YouTube, I Tube, LawTube
Part directory, part marketing tool, LegalTube is a recently launched website that hopes to make introductions between lawyer and potential client, reports the Connecticut Law Tribune. The site is intended to mimic that initial conversation for a prospective client—learning about the lawyer's personal style, experience, areas of expertise, and answers to general queries. As opposed to a standard directory where only certain text information is available, lawyers participating in LegalTube can not only give virtual tours of their offices, but also give viewers insight into their firm, their personality, and their background. Most videos are around two to three minutes in length and LegalTube's search features allow users to search by practice area as well as by state. In addition to the video listings, LegalTube also posts episodes of Birmingham, Alabama, night court proceedings in a series called "Law After Dark."
Looking for Leaks
Companies nervous about sensitive information sneaking out the door, or, rather, the e-mail outbox, are taking extra steps to monitor employee activity—some are hiring staff specifically to monitor outgoing e-mail, reports the National Law Journal. A study by Proofprint found that 38 percent of large U.S. employers are scrutinizing outbound e-mail for leaks of confidential information. That number is up from 29 percent in 2008. E-mails aren't the only communications that have employers worried—as social networking sites such as Twitter and Facebook have grown in popularity, so have reprimands and even firings over misuse of such sites. Eight percent of companies in the Proofprint study reported firing an employee in the last 12 months over issues initiated via social networking sites. Seventeen percent reported having disciplined an employee in the past 12 months over violations of blog or message board company policies, up from 11 percent last year.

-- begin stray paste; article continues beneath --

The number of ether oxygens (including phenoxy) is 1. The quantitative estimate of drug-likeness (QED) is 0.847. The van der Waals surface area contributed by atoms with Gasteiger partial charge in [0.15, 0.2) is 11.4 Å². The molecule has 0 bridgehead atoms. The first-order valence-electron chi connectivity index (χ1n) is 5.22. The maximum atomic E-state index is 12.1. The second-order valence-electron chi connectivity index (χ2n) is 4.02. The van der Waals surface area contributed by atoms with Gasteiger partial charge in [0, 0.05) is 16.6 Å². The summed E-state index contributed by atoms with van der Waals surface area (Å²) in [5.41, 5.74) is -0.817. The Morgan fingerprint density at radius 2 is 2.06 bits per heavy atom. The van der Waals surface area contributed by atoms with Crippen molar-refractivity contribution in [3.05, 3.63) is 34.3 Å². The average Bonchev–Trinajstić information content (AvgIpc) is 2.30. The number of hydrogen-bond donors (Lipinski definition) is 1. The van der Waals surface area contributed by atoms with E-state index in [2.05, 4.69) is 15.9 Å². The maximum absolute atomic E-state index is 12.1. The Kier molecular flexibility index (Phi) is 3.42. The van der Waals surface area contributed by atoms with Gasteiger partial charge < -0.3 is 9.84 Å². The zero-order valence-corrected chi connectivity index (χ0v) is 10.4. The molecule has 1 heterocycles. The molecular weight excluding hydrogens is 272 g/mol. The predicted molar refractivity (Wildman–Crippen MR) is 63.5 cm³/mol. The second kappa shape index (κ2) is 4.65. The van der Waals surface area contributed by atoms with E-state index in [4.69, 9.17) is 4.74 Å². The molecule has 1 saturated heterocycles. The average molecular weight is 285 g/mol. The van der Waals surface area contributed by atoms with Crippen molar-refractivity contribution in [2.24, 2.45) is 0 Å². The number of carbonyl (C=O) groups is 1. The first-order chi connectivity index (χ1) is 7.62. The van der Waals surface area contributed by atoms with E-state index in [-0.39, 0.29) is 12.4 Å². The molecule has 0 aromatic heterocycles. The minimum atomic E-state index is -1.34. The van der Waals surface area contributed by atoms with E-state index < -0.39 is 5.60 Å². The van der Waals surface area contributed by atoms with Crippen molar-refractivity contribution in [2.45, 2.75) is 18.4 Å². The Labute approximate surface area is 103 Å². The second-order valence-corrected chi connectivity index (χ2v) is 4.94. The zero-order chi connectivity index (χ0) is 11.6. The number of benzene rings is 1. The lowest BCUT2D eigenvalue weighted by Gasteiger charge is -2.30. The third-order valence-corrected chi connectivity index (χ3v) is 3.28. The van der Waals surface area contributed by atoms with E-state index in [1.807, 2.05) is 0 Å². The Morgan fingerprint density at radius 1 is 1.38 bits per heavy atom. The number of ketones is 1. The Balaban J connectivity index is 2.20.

According to the Project for Attorney Retention, or PAR, an organization that promotes a healthy work-life balance for lawyers, the number of partners working part time has increased drastically since 2006, from 1.6 percent to around 12 percent this year, reports the American Lawyer. Part-time partners are still generating quite the profit for their firms though, with many respondents reporting billing between 1,200 and 1,600 hours per year. What might be even more of a surprise is the number of litigators in the part-time wave. "Back 10 years ago, people said you can't work part-time as a litigator," said PAR director Cynthia Calvert. "But that's not true. With litigation, there's more peak and valley, and you can work intensely sometimes and not others." Insurance and mergers and acquisitions still don't make up a significant percentage of lawyers working part time. Large New York firms were mostly absent from the PAR study, raising the point that had they been included, the results may not have tipped so heavily toward a burgeoning new trend.
Sorry Stapling Skills
The New York Law Journal reports that a judge threw out a tort action in Queens, New York, in part because of a poor stapling job. The judge wrote, "The poor stapling of the papers was so negligent as to inflict, and did inflict repeatedly, physical injury to the court personnel handling them. Such negligence on the part of counsel shows a lack of consideration." According to a clerk for the judge, the poorly stapled complaint drew blood twice.
Small Business Reprieve Ends